Lung Cancer Clinical Trial
Project PEER: Understanding the Lung Cancer Patient ExperiEnce in the Real-World Setting
LUNGevity Foundation, a non-profit lung cancer organization, wants to learn about living with lung cancer from the point of view of people with lung cancer and their family and friends who provide care. To do this, we have an online study designed to better understand how treatments people living with lung cancer receive impact their quality of life. Participants will complete surveys once a month for 12 months.
What does participation involve?
Emailing the study team to learn more and get access to the study website.
Once a month for 12 months you will receive a survey by email.
Complete these surveys on a smartphone, tablet, or computer at your convenience and receive an e-gift card for your time.
PEER is an international study, that is Institutional Review Board (IRB) approved and General Data Protection Regulation (GDPR) compliant.
The study objective is to collect longitudinal data to facilitate a rigorous understanding of the diagnostic and treatment experiences of people diagnosed with lung cancer and to identify determinants of treatment heterogeneity. Study data will be used to understand the diagnostic and treatment pathways, explore patient-experience data in different domains (financial impact/quality of life/symptoms) and test the hypothesis that different classes of therapies (chemotherapy/ immunotherapy/ targeted therapy/ surgery/ radiation) impact patient experience (eg., physical function).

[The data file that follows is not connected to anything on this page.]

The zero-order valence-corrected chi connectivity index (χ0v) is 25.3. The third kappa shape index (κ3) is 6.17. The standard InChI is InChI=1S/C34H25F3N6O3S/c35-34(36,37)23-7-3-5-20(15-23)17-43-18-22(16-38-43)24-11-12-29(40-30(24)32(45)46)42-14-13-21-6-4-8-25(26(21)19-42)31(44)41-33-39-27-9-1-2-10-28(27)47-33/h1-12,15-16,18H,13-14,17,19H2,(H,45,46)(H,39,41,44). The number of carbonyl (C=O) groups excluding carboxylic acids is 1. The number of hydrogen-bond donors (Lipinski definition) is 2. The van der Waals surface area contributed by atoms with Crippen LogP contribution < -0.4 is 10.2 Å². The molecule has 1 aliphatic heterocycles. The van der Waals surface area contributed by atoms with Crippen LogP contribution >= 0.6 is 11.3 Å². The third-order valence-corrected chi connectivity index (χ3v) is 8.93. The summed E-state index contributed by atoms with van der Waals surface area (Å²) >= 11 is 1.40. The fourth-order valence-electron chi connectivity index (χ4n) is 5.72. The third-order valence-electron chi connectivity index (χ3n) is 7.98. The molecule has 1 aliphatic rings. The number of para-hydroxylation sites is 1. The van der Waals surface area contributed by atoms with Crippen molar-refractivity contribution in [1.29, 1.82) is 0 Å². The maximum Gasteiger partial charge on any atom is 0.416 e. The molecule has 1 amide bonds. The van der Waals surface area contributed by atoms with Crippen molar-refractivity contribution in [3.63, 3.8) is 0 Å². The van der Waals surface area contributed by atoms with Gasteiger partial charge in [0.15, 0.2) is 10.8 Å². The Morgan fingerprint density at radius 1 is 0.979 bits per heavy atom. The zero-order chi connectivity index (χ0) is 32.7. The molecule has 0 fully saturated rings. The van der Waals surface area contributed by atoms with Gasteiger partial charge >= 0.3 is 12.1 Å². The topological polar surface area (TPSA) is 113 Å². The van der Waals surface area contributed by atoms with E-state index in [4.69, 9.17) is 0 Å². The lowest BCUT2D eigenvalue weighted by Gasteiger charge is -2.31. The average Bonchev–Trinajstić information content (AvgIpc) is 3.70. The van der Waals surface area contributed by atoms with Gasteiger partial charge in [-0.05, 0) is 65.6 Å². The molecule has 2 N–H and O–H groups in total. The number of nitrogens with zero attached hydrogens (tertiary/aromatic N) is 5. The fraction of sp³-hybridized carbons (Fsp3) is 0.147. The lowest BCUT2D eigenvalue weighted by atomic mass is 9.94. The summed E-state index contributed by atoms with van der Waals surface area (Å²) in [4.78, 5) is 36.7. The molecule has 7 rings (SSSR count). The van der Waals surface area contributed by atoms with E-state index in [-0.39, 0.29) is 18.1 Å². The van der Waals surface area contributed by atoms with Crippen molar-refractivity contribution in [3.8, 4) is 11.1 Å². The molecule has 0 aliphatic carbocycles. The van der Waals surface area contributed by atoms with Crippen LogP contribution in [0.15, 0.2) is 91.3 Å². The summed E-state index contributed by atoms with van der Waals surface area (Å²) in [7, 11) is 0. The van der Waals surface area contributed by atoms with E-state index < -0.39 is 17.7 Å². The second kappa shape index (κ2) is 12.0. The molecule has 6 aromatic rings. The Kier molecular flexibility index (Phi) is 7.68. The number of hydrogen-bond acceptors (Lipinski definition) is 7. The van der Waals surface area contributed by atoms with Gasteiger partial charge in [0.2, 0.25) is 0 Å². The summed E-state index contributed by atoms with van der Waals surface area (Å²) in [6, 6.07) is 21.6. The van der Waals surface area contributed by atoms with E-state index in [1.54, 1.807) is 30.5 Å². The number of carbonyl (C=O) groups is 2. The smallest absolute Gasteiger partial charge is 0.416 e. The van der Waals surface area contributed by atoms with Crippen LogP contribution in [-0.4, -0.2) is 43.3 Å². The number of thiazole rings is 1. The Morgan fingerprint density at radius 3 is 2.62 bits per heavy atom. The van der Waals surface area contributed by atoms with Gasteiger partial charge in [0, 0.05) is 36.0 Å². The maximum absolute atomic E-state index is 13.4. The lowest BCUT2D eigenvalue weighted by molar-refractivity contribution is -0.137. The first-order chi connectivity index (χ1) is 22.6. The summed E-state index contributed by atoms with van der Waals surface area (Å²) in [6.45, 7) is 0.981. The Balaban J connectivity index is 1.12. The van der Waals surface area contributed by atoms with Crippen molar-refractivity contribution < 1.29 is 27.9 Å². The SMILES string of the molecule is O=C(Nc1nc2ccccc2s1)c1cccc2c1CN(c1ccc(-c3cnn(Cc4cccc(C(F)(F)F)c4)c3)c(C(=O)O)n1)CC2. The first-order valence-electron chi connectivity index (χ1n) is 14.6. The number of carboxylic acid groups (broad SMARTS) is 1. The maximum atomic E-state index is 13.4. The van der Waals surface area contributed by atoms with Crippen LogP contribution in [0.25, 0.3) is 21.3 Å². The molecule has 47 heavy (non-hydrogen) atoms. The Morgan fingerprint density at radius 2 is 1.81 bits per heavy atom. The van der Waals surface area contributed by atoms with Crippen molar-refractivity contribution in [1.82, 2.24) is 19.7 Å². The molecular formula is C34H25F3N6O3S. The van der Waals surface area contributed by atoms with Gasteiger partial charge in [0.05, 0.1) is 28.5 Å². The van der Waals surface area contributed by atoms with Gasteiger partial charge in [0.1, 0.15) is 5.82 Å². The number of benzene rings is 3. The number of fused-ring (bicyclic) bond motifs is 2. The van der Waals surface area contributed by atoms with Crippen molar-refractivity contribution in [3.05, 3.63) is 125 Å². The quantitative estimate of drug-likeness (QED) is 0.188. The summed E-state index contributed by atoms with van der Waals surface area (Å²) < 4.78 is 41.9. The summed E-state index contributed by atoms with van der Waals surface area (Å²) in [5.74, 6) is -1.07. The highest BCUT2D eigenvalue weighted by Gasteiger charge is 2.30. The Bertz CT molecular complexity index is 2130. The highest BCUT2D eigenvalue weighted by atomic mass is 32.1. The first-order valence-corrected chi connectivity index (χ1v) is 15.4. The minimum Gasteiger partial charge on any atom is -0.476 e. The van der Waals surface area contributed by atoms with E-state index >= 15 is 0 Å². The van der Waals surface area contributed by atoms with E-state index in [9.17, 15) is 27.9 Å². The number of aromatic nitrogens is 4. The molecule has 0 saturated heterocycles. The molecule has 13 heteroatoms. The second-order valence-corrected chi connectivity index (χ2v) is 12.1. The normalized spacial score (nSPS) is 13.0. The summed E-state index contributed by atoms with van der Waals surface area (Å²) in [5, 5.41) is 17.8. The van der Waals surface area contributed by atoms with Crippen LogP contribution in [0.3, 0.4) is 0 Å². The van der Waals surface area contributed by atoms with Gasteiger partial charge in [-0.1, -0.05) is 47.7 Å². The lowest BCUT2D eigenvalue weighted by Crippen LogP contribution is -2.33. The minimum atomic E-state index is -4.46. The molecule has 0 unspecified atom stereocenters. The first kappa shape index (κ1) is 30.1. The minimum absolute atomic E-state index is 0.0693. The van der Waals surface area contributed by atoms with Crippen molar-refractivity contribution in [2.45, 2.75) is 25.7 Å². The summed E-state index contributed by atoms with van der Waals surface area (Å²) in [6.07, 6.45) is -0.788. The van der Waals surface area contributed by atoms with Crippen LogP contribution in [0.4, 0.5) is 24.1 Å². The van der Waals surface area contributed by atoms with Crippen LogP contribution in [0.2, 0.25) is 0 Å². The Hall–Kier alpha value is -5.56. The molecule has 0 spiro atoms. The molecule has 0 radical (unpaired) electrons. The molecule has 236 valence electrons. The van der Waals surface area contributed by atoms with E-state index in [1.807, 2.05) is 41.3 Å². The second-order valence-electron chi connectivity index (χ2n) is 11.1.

Study participants will consent and register for the study and complete an initial baseline survey. They will then be followed for 12 months and receive a monthly survey (11 surveys in total) via email. The development of the surveys was guided by input from patients, clinicians, FDA experts, and incorporates questions from existing patient-reported outcomes (PRO) measures.
Summarized study results will also be posted on LUNGevity's website. External researchers will be able to apply to have limited access to de-identified data.
Adults with self-reported lung cancer diagnosis or caregiver of someone with a self-reported lung cancer diagnosis (patient has to be alive)
Ability to read and answer questions in English
Access and ability to use a computer or other internet-connected device
Younger than 18
Healthcare providers and healthcare professionals who provide care to lung cancer patients except for those who are themselves a patient or a caregiver to a loved one.
Not able to provide informed consent
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There is 1 Location for this study
Bethesda Maryland, 20814, United States More Info
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